A BORDERS nurse has been awarded an historic title by her profession.

Rachel Pulman was selected earlier this year to take part in a nine-month development programme run by the Queen’s Nursing Institute Scotland (QNIS).

The Child Protection and Looked After Children’s Nurse, based in Galashiels, was nominated for providing high quality, compassionate care to young people in her community.

After completing the programme successfully, Rachel was awarded the historic Queen’s Nurse title along with 20 other community nurses at a ceremony in Edinburgh on Thursday.

It marks only the second time the honour has been made in Scotland in almost 50 years following the reintroduction of the historic title in 2017.

Rachel was selected for her knowledge and expertise in supporting the health needs of vulnerable children and young people.

She told us: “Working in this role, I am able to advocate for the health needs of children and young people – and that is a real privilege.

“The Queen’s Nurse programme is based on person-centred culture and this is what I seek to bring to the children and young people I work with – looking at the heart of that young person and helping them to encounter themselves positively.”

Queen’s Nursing in Scotland dates to the late 19th century, when nurses completed specific training which allowed them to work as district nurses.

They provided healthcare and health promotion to people in their own homes and became well respected figures within their community.

Nicky Berry, Director of Nursing, Midwifery and Acute Services at NHS Borders, said: “We are incredibly proud of Rachel in completing the programme and becoming a Queen’s Nurse.

“Her work within the Scottish Borders is vital and this great opportunity will enable Rachel to continue to develop the way we care for looked after children and young people.”

Following a restructuring of nurse education, QNIS ceased training its own nurses, awarding the title for the final time in 1969.

However, the decision was made to reintroduce Queen’s Nurses to Scotland in 2017, with 20 community nurses chosen to take part in a development programme which would see them become the first modern Queen’s Nurses.

The process involves senior managers in the NHS or private organisations nominating a community-based nurse who will go forward for interview following a successful application.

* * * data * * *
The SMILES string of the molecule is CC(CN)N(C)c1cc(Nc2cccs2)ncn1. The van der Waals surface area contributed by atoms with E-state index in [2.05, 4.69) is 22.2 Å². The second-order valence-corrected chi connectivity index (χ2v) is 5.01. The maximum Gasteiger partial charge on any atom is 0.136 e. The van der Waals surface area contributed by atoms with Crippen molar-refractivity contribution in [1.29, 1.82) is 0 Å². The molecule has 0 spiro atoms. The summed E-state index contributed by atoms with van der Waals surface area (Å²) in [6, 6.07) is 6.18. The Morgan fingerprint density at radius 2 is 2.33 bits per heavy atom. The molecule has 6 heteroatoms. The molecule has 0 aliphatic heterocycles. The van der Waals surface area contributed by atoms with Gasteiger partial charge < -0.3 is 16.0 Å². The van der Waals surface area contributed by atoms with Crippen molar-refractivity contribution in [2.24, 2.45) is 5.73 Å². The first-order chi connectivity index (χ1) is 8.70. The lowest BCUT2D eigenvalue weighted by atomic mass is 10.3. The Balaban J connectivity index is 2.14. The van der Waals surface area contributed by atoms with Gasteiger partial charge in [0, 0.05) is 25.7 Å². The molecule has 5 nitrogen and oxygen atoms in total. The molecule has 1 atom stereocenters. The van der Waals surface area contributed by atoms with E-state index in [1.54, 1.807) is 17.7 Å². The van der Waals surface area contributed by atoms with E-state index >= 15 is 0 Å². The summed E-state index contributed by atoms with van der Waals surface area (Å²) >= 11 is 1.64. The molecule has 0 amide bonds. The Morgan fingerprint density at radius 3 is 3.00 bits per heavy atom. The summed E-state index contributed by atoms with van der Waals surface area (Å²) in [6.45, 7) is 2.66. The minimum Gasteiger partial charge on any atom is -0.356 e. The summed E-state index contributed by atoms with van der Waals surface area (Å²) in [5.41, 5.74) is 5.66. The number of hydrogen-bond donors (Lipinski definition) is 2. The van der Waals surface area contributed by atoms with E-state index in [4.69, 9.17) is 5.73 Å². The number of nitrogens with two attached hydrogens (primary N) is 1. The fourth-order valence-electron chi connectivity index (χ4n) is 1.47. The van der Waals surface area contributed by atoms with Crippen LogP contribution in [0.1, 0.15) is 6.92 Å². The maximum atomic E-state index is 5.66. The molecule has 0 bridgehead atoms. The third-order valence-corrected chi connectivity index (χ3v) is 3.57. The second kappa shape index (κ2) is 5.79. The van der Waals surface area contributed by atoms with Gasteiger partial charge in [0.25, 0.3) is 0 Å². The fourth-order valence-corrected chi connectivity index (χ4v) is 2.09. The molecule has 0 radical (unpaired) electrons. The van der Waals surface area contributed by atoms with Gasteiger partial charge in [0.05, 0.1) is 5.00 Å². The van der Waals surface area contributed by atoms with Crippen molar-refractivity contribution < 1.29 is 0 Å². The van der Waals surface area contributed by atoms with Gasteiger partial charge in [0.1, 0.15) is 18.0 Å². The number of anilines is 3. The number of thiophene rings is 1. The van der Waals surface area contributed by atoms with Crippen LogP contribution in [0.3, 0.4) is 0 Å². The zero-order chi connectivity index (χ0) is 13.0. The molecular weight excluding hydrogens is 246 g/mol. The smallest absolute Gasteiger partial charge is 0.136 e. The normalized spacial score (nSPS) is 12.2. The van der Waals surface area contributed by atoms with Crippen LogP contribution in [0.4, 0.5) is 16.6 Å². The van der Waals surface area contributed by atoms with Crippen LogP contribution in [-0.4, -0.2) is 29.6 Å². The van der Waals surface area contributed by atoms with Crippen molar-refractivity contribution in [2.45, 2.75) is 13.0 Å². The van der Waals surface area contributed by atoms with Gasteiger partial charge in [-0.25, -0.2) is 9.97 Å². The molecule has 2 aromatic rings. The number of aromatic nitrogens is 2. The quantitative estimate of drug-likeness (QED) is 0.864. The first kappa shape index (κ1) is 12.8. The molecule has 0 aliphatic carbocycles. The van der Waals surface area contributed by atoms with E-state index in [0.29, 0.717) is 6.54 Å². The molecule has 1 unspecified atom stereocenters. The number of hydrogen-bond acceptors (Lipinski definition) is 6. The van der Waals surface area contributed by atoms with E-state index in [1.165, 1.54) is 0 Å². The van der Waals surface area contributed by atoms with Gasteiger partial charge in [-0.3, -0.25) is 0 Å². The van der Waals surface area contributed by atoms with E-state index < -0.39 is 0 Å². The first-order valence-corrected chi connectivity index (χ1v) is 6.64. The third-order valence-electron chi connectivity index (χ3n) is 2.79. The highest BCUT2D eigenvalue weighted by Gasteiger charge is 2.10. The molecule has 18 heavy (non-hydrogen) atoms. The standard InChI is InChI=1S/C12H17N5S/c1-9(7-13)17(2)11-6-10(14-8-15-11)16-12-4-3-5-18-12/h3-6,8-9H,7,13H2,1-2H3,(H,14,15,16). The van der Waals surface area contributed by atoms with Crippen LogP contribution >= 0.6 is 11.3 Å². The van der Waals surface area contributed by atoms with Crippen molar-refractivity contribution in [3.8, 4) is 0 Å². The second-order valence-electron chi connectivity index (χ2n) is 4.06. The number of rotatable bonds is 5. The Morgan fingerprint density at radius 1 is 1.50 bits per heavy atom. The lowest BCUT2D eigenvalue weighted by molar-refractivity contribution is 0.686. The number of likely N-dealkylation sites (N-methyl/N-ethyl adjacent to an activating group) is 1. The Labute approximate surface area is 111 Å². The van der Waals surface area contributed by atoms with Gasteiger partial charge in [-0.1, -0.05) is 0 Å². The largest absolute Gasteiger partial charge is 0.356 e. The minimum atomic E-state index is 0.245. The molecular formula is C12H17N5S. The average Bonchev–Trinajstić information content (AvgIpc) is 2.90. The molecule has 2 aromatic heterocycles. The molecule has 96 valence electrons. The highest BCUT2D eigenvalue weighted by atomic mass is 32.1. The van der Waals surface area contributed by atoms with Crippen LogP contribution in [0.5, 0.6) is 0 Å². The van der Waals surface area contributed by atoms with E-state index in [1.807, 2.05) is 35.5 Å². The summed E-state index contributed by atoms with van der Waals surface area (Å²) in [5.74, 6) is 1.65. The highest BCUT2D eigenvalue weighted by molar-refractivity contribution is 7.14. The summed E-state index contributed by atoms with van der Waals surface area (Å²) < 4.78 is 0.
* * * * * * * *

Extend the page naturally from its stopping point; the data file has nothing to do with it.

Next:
This year, 21 community nurses were selected to complete the nine-month programme which consists of a week-long residential workshop followed by two further workshops and coaching sessions in between.

The programme requires them to pick a project to work on which will have a significant impact on those they care for, so that the learning during the nine months is applied in practice.

Other community nurses in the group include an offshore medic, a Diana Children’s Nurse, and a multiple sclerosis and motor neurone disease specialist.

Nurses providing care to people in the community who need support with a wide range of issues such as substance misuse, dementia care, dermatology, attention deficit hyperactivity disorder (ADHD) and infant feeding also feature.

Those working in community mental health, district nursing, school nursing, care home nursing and health visiting complete the group.

Clare Cable, QNIS Chief Executive and Nurse Director, said: “The development programme was designed to ensure that values of Queen’s Nurses of the past can be translated to meet the demands of leadership of nursing in the community in the future.

“The 2018 Queen’s Nurses really demonstrate the diversity of roles within community nursing in Scotland.

“They all uphold nursing excellence and bring a firm commitment to make a real difference to the lives of the people they work with. The Queen’s Nurse programme has resulted in a truly transformational journey for those involved and they should all be very proud to have been awarded the title.”

Each nurse was presented with a certificate and badge by Scotland’s Chief Nursing Officer Professor Fiona McQueen during the awards ceremony at The Principal Edinburgh on George Street hotel.

Prof McQueen told us: “Scottish nurses support the people of Scotland across all walks of life.

“This year's Queen's Nurses exemplify all that is good about nursing and nurses; supporting people at their time of greatest need and reaching out to people who often struggle to access services.

“Our Queen's Nurses ‎are ambassadors for nursing and truly inspirational.”